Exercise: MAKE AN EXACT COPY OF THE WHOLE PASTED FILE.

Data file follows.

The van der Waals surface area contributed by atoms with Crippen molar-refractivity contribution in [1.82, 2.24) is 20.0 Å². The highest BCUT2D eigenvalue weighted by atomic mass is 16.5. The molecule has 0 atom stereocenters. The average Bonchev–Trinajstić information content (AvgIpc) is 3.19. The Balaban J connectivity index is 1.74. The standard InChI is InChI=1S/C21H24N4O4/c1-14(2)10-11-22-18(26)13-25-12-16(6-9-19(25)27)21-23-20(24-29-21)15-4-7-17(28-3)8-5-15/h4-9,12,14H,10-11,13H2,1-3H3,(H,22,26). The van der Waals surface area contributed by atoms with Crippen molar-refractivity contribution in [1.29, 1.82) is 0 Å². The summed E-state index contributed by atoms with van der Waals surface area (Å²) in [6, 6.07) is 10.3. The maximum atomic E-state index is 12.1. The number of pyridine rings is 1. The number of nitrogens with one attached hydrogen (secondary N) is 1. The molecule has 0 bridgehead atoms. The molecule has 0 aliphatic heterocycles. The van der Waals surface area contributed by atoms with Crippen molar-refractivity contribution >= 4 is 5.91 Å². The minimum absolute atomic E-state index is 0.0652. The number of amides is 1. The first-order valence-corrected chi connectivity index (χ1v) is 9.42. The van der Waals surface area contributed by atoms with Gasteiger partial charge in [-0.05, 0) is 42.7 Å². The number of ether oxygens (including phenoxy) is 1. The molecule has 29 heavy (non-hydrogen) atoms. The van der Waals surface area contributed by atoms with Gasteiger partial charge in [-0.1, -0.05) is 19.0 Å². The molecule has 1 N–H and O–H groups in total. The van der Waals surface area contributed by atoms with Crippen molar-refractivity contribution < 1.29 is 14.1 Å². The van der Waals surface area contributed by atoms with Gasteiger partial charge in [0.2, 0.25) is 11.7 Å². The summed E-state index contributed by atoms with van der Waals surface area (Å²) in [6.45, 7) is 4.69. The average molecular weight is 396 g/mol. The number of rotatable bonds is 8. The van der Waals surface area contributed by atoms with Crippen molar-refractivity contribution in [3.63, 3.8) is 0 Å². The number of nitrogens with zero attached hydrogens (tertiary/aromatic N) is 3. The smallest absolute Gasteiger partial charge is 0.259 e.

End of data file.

The van der Waals surface area contributed by atoms with Crippen molar-refractivity contribution in [1.82, 2.24) is 20.0 Å². The highest BCUT2D eigenvalue weighted by atomic mass is 16.5. The molecule has 0 atom stereocenters. The average Bonchev–Trinajstić information content (AvgIpc) is 3.19. The Balaban J connectivity index is 1.74. The standard InChI is InChI=1S/C21H24N4O4/c1-14(2)10-11-22-18(26)13-25-12-16(6-9-19(25)27)21-23-20(24-29-21)15-4-7-17(28-3)8-5-15/h4-9,12,14H,10-11,13H2,1-3H3,(H,22,26). The van der Waals surface area contributed by atoms with Crippen molar-refractivity contribution in [1.29, 1.82) is 0 Å². The summed E-state index contributed by atoms with van der Waals surface area (Å²) in [6, 6.07) is 10.3. The maximum atomic E-state index is 12.1. The number of pyridine rings is 1. The number of nitrogens with one attached hydrogen (secondary N) is 1. The molecule has 0 bridgehead atoms. The molecule has 0 aliphatic heterocycles. The van der Waals surface area contributed by atoms with Crippen molar-refractivity contribution >= 4 is 5.91 Å². The minimum absolute atomic E-state index is 0.0652. The number of amides is 1. The first-order valence-corrected chi connectivity index (χ1v) is 9.42. The van der Waals surface area contributed by atoms with Gasteiger partial charge in [-0.05, 0) is 42.7 Å². The number of ether oxygens (including phenoxy) is 1. The molecule has 29 heavy (non-hydrogen) atoms. The van der Waals surface area contributed by atoms with Gasteiger partial charge in [-0.1, -0.05) is 19.0 Å². The molecule has 1 N–H and O–H groups in total. The van der Waals surface area contributed by atoms with Crippen molar-refractivity contribution < 1.29 is 14.1 Å². The van der Waals surface area contributed by atoms with Gasteiger partial charge in [0.2, 0.25) is 11.7 Å². The summed E-state index contributed by atoms with van der Waals surface area (Å²) in [6.45, 7) is 4.69. The average molecular weight is 396 g/mol. The number of rotatable bonds is 8. The van der Waals surface area contributed by atoms with Crippen molar-refractivity contribution in [3.63, 3.8) is 0 Å². The number of nitrogens with zero attached hydrogens (tertiary/aromatic N) is 3. The smallest absolute Gasteiger partial charge is 0.259 e.